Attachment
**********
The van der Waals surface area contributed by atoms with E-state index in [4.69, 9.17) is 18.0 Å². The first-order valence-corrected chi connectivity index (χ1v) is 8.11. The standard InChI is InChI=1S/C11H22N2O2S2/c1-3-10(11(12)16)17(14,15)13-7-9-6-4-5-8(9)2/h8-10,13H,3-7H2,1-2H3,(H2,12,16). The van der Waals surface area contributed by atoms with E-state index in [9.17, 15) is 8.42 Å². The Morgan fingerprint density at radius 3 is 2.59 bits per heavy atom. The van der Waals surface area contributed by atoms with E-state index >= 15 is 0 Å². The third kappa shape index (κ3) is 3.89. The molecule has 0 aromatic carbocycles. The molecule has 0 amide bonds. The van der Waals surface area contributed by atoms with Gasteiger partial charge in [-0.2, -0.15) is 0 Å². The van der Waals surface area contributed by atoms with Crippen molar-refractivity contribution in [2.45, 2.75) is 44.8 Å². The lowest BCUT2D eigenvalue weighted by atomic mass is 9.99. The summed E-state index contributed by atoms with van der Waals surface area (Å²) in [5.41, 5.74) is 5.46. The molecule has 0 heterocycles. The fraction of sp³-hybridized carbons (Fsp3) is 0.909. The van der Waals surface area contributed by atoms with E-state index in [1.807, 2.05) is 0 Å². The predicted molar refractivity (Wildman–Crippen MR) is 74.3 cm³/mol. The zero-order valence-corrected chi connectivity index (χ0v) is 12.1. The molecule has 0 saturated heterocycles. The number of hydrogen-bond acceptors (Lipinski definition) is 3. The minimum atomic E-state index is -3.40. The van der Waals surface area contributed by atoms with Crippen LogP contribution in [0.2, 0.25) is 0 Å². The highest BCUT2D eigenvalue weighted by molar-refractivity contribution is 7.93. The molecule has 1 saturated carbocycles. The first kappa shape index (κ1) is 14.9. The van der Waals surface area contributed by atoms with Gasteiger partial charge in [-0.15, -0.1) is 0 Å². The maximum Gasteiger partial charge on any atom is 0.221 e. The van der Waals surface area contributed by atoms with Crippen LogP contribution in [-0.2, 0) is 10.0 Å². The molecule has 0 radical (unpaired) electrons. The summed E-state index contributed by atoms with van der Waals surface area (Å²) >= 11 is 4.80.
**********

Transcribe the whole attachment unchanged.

The van der Waals surface area contributed by atoms with E-state index in [4.69, 9.17) is 18.0 Å². The first-order valence-corrected chi connectivity index (χ1v) is 8.11. The standard InChI is InChI=1S/C11H22N2O2S2/c1-3-10(11(12)16)17(14,15)13-7-9-6-4-5-8(9)2/h8-10,13H,3-7H2,1-2H3,(H2,12,16). The van der Waals surface area contributed by atoms with E-state index in [9.17, 15) is 8.42 Å². The Morgan fingerprint density at radius 3 is 2.59 bits per heavy atom. The van der Waals surface area contributed by atoms with E-state index >= 15 is 0 Å². The third kappa shape index (κ3) is 3.89. The molecule has 0 aromatic carbocycles. The molecule has 0 amide bonds. The van der Waals surface area contributed by atoms with Gasteiger partial charge in [-0.2, -0.15) is 0 Å². The van der Waals surface area contributed by atoms with Crippen molar-refractivity contribution in [2.45, 2.75) is 44.8 Å². The lowest BCUT2D eigenvalue weighted by atomic mass is 9.99. The summed E-state index contributed by atoms with van der Waals surface area (Å²) in [5.41, 5.74) is 5.46. The molecule has 0 heterocycles. The fraction of sp³-hybridized carbons (Fsp3) is 0.909. The van der Waals surface area contributed by atoms with E-state index in [1.807, 2.05) is 0 Å². The predicted molar refractivity (Wildman–Crippen MR) is 74.3 cm³/mol. The zero-order valence-corrected chi connectivity index (χ0v) is 12.1. The molecule has 0 saturated heterocycles. The number of hydrogen-bond acceptors (Lipinski definition) is 3. The minimum atomic E-state index is -3.40. The van der Waals surface area contributed by atoms with Crippen LogP contribution in [0.2, 0.25) is 0 Å². The highest BCUT2D eigenvalue weighted by molar-refractivity contribution is 7.93. The molecule has 1 saturated carbocycles. The first kappa shape index (κ1) is 14.9. The van der Waals surface area contributed by atoms with Gasteiger partial charge in [-0.15, -0.1) is 0 Å². The maximum Gasteiger partial charge on any atom is 0.221 e. The van der Waals surface area contributed by atoms with Crippen LogP contribution in [-0.2, 0) is 10.0 Å². The molecule has 0 radical (unpaired) electrons. The summed E-state index contributed by atoms with van der Waals surface area (Å²) >= 11 is 4.80.